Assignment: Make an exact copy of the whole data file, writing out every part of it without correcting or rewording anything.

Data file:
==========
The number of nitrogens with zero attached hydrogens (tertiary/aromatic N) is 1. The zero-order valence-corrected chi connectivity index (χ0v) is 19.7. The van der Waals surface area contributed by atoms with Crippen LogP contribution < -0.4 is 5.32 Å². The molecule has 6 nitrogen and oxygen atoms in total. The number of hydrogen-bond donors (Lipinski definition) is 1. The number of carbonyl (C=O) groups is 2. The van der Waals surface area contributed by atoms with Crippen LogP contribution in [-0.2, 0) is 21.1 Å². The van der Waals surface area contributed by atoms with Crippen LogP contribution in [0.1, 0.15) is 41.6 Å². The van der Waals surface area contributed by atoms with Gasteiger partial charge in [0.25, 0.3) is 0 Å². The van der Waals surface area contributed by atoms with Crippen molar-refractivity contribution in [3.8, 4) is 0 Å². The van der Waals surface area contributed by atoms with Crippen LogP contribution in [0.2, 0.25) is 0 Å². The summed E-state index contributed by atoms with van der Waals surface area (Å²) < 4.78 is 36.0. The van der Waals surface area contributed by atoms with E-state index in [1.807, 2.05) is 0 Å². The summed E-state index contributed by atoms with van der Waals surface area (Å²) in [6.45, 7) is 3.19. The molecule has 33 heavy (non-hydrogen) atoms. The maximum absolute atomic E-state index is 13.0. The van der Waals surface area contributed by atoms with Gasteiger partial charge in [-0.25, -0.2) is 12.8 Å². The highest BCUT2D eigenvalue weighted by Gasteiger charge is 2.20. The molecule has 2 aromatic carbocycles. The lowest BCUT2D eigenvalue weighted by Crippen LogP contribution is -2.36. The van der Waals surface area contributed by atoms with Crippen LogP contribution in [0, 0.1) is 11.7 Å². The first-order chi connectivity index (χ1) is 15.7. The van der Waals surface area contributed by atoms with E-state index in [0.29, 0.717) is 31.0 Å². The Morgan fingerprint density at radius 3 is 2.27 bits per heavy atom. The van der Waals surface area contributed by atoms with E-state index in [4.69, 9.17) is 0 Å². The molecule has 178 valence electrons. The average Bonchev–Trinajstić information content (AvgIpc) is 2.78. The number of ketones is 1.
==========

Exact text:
The number of nitrogens with zero attached hydrogens (tertiary/aromatic N) is 1. The zero-order valence-corrected chi connectivity index (χ0v) is 19.7. The van der Waals surface area contributed by atoms with Crippen LogP contribution < -0.4 is 5.32 Å². The molecule has 6 nitrogen and oxygen atoms in total. The number of hydrogen-bond donors (Lipinski definition) is 1. The number of carbonyl (C=O) groups is 2. The van der Waals surface area contributed by atoms with Crippen LogP contribution in [-0.2, 0) is 21.1 Å². The van der Waals surface area contributed by atoms with Crippen LogP contribution in [0.1, 0.15) is 41.6 Å². The van der Waals surface area contributed by atoms with Gasteiger partial charge in [0.25, 0.3) is 0 Å². The van der Waals surface area contributed by atoms with Crippen molar-refractivity contribution in [3.8, 4) is 0 Å². The van der Waals surface area contributed by atoms with Crippen LogP contribution in [0.2, 0.25) is 0 Å². The summed E-state index contributed by atoms with van der Waals surface area (Å²) < 4.78 is 36.0. The van der Waals surface area contributed by atoms with E-state index in [1.807, 2.05) is 0 Å². The summed E-state index contributed by atoms with van der Waals surface area (Å²) in [6.45, 7) is 3.19. The molecule has 33 heavy (non-hydrogen) atoms. The maximum absolute atomic E-state index is 13.0. The van der Waals surface area contributed by atoms with Gasteiger partial charge in [-0.25, -0.2) is 12.8 Å². The highest BCUT2D eigenvalue weighted by Gasteiger charge is 2.20. The molecule has 2 aromatic carbocycles. The lowest BCUT2D eigenvalue weighted by Crippen LogP contribution is -2.36. The van der Waals surface area contributed by atoms with Crippen LogP contribution in [0, 0.1) is 11.7 Å². The first-order chi connectivity index (χ1) is 15.7. The van der Waals surface area contributed by atoms with E-state index in [0.29, 0.717) is 31.0 Å². The Morgan fingerprint density at radius 3 is 2.27 bits per heavy atom. The van der Waals surface area contributed by atoms with E-state index in [4.69, 9.17) is 0 Å². The molecule has 178 valence electrons. The average Bonchev–Trinajstić information content (AvgIpc) is 2.78. The number of ketones is 1.